Hiring nannies is something many these days don't want to do. The recent case of a nanny in Bangalore renting out the child of an IT couple to a begging cartel shocked the city. "It is extremely difficult to find a person who you can trust your newborn with," says Anisha Mitra, a Hyderabad-based call centre executive who ended up sending her child to a 24-hour daycare after trying out four nannies.

For young parents, there is nothing more important than the security of their child. That is where 24-hour crèches score over full-time ayahs. The centres maintain emergency services like night-transport, first-aid kits, chef-on-call and round-the-clock security. The staff is trained to look after children, including babies under the age of one, and know how to hold them, bathe them and feed them. They are also equipped to handle medical emergencies. "If we have an infant over for the night we even maintain a diaper-change chart and update the mother with the information," says Edvin.

The food menu at these daycares is put together by registered dieticians who take care to include different food groups to ensure that the child receives adequate nutrition. "We give parents a daily break-up of nutrients consumed by their child and access to detailed graphical analysis of nutrition over a period of time," says Raj. After a day of fun in the pool and classroom activities, kids often get cranky by night and create a fuss while eating. But the carers are taught to deal with such situations. "They tell them stories with animated expressions, chase them around, sit with them in front of the television...cajole the kid to eat somehow, just like a parent would," says Kalpana Anil, principal, Careplus World, a 24-hour crèche in Delhi where the youngest child is just three months old and stays on campus till 9 pm.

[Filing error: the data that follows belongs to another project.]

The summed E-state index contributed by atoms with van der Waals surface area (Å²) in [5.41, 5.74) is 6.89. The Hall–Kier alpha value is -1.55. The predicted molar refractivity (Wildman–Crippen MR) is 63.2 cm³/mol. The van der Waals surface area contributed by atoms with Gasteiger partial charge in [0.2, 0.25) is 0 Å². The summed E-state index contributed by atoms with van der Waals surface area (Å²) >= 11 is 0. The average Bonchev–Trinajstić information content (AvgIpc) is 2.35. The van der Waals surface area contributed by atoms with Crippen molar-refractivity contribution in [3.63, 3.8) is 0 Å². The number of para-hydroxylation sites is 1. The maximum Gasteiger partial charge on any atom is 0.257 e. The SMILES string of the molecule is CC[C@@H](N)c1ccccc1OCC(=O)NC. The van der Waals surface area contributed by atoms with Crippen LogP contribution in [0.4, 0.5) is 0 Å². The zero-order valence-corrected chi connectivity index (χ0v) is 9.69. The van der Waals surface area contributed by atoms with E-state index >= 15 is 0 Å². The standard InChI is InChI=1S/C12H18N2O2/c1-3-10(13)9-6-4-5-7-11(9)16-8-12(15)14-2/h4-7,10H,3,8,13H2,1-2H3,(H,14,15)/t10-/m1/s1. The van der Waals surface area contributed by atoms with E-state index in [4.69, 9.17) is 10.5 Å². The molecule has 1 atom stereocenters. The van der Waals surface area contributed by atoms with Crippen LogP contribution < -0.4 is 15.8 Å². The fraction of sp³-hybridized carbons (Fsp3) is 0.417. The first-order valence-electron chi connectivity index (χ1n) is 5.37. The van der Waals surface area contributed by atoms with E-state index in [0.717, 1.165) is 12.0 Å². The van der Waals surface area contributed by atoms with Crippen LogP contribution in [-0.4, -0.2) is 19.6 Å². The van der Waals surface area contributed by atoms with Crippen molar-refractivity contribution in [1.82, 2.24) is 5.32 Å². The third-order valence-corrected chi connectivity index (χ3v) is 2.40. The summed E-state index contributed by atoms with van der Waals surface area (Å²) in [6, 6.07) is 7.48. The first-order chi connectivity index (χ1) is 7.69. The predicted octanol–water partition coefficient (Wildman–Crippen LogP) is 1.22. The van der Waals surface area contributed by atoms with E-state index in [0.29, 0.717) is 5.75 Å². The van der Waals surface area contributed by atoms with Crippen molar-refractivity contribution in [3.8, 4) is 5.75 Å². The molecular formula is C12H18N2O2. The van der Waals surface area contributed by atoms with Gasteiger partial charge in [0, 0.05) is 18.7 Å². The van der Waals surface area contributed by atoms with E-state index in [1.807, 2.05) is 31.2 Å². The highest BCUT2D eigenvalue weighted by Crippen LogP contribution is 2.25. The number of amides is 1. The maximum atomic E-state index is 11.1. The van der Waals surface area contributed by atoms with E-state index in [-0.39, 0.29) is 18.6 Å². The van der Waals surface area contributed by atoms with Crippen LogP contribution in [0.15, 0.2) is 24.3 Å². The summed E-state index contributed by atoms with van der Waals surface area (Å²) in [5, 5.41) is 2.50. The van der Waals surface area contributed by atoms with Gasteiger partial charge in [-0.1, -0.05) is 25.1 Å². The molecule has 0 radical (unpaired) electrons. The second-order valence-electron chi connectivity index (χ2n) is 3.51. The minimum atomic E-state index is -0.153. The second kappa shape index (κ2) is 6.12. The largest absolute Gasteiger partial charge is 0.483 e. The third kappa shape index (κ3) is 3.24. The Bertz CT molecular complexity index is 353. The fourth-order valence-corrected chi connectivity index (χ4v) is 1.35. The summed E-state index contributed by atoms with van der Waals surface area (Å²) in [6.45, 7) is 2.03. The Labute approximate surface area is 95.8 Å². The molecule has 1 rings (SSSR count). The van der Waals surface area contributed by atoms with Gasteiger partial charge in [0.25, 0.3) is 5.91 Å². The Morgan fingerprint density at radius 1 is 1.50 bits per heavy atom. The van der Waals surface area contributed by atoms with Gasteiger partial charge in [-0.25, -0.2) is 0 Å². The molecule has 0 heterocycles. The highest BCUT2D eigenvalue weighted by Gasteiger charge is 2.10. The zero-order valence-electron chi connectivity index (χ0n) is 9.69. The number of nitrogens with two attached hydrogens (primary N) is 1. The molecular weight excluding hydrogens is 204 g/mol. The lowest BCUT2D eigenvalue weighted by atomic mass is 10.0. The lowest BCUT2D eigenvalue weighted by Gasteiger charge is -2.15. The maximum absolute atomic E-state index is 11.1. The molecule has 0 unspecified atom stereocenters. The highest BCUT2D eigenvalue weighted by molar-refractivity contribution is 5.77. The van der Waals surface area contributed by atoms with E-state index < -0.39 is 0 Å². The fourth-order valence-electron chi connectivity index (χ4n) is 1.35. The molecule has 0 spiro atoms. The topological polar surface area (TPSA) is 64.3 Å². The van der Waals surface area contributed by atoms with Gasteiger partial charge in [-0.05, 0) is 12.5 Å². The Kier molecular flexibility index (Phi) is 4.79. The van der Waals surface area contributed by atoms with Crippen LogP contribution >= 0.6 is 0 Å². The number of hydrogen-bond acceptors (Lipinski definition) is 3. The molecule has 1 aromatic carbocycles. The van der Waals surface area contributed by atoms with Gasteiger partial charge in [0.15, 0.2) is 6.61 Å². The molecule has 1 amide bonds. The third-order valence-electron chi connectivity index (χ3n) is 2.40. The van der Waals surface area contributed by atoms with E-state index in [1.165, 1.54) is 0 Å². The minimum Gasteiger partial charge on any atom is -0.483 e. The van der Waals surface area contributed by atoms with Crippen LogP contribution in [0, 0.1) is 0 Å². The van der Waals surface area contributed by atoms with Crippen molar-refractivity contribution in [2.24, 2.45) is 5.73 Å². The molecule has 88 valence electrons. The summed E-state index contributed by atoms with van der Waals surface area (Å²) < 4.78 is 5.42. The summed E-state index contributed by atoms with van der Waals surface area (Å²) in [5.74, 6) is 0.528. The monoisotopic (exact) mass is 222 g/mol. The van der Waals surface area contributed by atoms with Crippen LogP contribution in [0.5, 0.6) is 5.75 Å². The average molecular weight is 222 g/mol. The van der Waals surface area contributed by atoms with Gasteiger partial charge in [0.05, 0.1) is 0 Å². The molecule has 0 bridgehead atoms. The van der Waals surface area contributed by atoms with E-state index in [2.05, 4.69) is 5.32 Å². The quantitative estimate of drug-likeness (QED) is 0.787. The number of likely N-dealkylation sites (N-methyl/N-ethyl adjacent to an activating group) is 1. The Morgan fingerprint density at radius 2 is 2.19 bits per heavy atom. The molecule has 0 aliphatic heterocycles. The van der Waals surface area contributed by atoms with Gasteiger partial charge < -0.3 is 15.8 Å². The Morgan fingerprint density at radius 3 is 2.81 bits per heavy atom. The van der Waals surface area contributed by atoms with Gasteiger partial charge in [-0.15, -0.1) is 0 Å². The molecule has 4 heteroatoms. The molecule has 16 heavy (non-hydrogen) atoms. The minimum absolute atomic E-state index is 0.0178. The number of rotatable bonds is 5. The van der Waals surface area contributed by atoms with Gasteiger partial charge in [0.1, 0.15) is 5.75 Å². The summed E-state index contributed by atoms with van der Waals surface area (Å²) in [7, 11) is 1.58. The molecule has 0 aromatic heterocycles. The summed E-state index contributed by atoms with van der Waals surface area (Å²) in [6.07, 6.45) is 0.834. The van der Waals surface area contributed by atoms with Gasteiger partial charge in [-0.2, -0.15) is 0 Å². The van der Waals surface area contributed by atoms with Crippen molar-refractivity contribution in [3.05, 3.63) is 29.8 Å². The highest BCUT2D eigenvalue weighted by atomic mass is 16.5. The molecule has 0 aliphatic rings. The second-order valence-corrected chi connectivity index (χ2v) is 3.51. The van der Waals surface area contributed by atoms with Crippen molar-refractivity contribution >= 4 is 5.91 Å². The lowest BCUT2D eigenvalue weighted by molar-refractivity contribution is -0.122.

Similarly, when putting them to bed attention is paid to every minute detail. "We use tiny tot beds decorated with cut-outs of flowers and animals in soothing linen with cartoon prints and play soft music. To help the child fall asleep, we consult parents to understand his/her bed-time habits," adds Anil. As some kids like to cuddle with a particular teddy or a doll while going to sleep, the parents send the toy along with their ward. "Quite a few want to hear their favourite bedtime stories or lullabies and songs, " says Edvin.

Of course, the attention and security comes with a price tag. Usually, a 12-hour care for kids below the age of two would cost upwards of Rs 5,000 per month. For those above the age of two, it could be Rs 4,000. However, the cost goes up with the frills provided. At Esperanza, the monthly bill comes to Rs 4,000 for employees of Nasscom as they have a tie-up. It is double this for other parents. But no one's complaining.

With the women workforce in the IT industry - currently at 45 per cent - set to increase, the 'early childhood' industry is bracing itself up for a fillip. Because, as Western figures indicate, every $1 spent on child care results in a saving of $10 as employee benefit. However, the need does not stem only from working mothers. "There are many women who stay at home but are unable to take care of their children full-time because they are ill, or are already caring for an ailing parent. They have as much right to professional child care as anyone else. Plus, young parents need a safe child-caring option in case they plan a trip alone or have a late night," says Ipsita Dasgupta, a mother of two who is in the process of setting up her own 24-hour daycare in Gurgaon.

shobita.dhar@timesgroup. com